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 Table of Contents  
ORIGINAL ARTICLE
Year : 2022  |  Volume : 5  |  Issue : 3  |  Page : 128-131

Nonunion of clavicle treated with precontoured locking compression plate fixation and bone grafting: A long-term outcome


Department of Orthopaedics, Government Medical College, Baramulla, Jammu and Kashmir, India

Date of Submission05-Jan-2022
Date of Decision04-Mar-2022
Date of Acceptance06-Mar-2022
Date of Web Publication1-Sep-2022

Correspondence Address:
Nissar Ahmad Shah
Registrar, Department of Orthopaedics, GMC, Baramulla, Kashmir
India
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Source of Support: None, Conflict of Interest: None


DOI: 10.4103/jodp.jodp_2_22

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  Abstract 


Background: Plate fixation with bone grafting is the treatment of choice for nonunion of the clavicle and the use of precontoured locking compression plate (LCP) has been proposed to have an advantage of minimal hardware prominence and low rate of implant removal surgery. Materials and Methods: The retrospective analysis was performed to assess the long-term efficacy of precontoured LCP and bone grafting in nonunion of the clavicle. Fifteen patients who had undergone the surgery were assessed retrospectively in terms of clinical and radiological outcome for 4.1 years (range 2–7 years). The outcome was assessed using clinical and functional assessment by QuickDASH scoring and visual analog scale (VAS) system, radiological assessment in terms of union, time of return to previous activities, and any adverse results during the surgery or in the postoperative follow-up. Results: The radiological consolidation was achieved in all patients in a mean period of 18 weeks (range14–20 weeks). All patients returned to their previous activity level in a mean period of 5.9 months (range 2.5–9 months). There was a statistically significant improvement in QuickDASH and VAS scores (P < 0.05); however, one patient had symptomatic hardware prominence. Conclusion: The use of precontoured LCP in nonunion clavicle is a well-tolerated surgery giving promising results with most patients returning to previous activity level with the advantage of minimal hardware prominence and low rate of implant removal surgery.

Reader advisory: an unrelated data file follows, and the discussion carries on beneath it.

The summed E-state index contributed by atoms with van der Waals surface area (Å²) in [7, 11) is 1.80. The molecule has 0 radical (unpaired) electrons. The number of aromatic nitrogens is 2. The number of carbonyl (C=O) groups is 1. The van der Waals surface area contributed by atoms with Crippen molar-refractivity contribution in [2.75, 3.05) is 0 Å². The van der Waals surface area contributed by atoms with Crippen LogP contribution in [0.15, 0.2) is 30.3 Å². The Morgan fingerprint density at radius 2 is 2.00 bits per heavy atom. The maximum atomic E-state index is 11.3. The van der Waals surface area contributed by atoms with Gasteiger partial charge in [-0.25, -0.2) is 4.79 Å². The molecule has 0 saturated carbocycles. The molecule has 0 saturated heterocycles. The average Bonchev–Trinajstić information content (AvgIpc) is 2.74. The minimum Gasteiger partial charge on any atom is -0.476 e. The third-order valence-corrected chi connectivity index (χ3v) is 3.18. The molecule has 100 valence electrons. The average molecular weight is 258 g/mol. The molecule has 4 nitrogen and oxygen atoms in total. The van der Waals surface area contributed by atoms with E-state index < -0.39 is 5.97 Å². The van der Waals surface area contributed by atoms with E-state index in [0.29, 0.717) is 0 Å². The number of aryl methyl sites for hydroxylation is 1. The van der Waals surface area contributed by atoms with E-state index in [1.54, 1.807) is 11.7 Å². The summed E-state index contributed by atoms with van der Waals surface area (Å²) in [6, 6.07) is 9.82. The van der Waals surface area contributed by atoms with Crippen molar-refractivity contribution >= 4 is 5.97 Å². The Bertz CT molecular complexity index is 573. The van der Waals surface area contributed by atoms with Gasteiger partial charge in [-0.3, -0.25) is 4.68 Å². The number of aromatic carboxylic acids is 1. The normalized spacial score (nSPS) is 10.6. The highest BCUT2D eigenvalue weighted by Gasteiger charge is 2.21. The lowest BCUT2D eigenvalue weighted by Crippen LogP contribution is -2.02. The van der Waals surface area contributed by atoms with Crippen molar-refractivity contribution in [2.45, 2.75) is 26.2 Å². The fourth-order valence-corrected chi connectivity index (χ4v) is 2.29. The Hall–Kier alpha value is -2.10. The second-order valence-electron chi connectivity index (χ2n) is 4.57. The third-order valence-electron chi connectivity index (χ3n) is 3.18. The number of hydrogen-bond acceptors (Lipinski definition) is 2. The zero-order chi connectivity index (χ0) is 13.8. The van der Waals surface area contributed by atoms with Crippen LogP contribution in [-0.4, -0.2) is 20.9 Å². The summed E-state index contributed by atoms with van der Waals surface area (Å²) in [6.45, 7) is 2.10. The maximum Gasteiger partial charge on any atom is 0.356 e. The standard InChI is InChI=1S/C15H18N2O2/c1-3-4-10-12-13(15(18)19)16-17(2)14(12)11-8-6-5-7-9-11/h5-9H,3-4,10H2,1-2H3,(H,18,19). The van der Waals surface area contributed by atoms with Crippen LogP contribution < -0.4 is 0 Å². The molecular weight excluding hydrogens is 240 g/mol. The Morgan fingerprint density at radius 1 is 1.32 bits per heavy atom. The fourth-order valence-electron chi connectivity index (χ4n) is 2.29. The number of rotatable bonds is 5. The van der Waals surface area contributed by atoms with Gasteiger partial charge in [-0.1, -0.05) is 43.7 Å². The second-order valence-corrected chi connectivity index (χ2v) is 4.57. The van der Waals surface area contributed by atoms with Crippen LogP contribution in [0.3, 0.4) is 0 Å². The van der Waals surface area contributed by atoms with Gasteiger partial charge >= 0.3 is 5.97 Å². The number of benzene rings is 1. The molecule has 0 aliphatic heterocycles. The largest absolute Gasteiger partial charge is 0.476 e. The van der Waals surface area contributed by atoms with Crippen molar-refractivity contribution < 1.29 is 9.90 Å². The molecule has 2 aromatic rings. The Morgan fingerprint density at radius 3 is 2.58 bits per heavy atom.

Keywords: Clavicle, locking compression plate, nonunion, precontoured, QuickDASH


How to cite this article:
Shah NA, Dar NA, Rashid BA. Nonunion of clavicle treated with precontoured locking compression plate fixation and bone grafting: A long-term outcome. J Orthop Dis Traumatol 2022;5:128-31

How to cite this URL:
Shah NA, Dar NA, Rashid BA. Nonunion of clavicle treated with precontoured locking compression plate fixation and bone grafting: A long-term outcome. J Orthop Dis Traumatol [serial online] 2022 [cited 2022 Dec 3];5:128-31. Available from: https://jodt.org/text.asp?2022/5/3/128/355241




  Introduction Top


Clavicle fractures contribute to 5%–10% of adult skeletal trauma.[1] The incidence of nonunion of these fractures is 0.4%–4% though literature suggests the incidence of nonunion with nonoperative treatment of displaced clavicle fractures approaching 15% or even higher.[2],[3],[4],[5] Nonunion of the clavicle is symptomatic enough to warrant surgical intervention. Various fixation methods have been advocated like external fixation, intramedullary pinning, semi-tubular plate, Dynamic compression plate (DCP), reconstruction plate, and precontoured locking compression plates (LCPs).[6],[7],[8],[9],[10],[11],[12],[13] Plating has the added advantage of providing adequate rotational stability and maintaining the length of the clavicle. The precontoured LCPs are designed to fit the anatomic shape of the natural clavicle, eliminating the need for plate contouring at the time of surgery, potentially decreasing the risk of plate fatigue fracture, less hardware prominence, and decreased implant removal rate.[14],[15],[16],[17] Many authors advocate of the use of bone graft in the treatment of nonunion of clavicle fractures, although several studies have achieved union even without bone grafting.[18],[19],[20],[21] The objective of our study was to evaluate the clinico-radiological outcome of the patients having nonunion of clavicle managed by open reduction, internal fixation, and corticocancellous grafting using precontoured LCP.


  Materials and Methods Top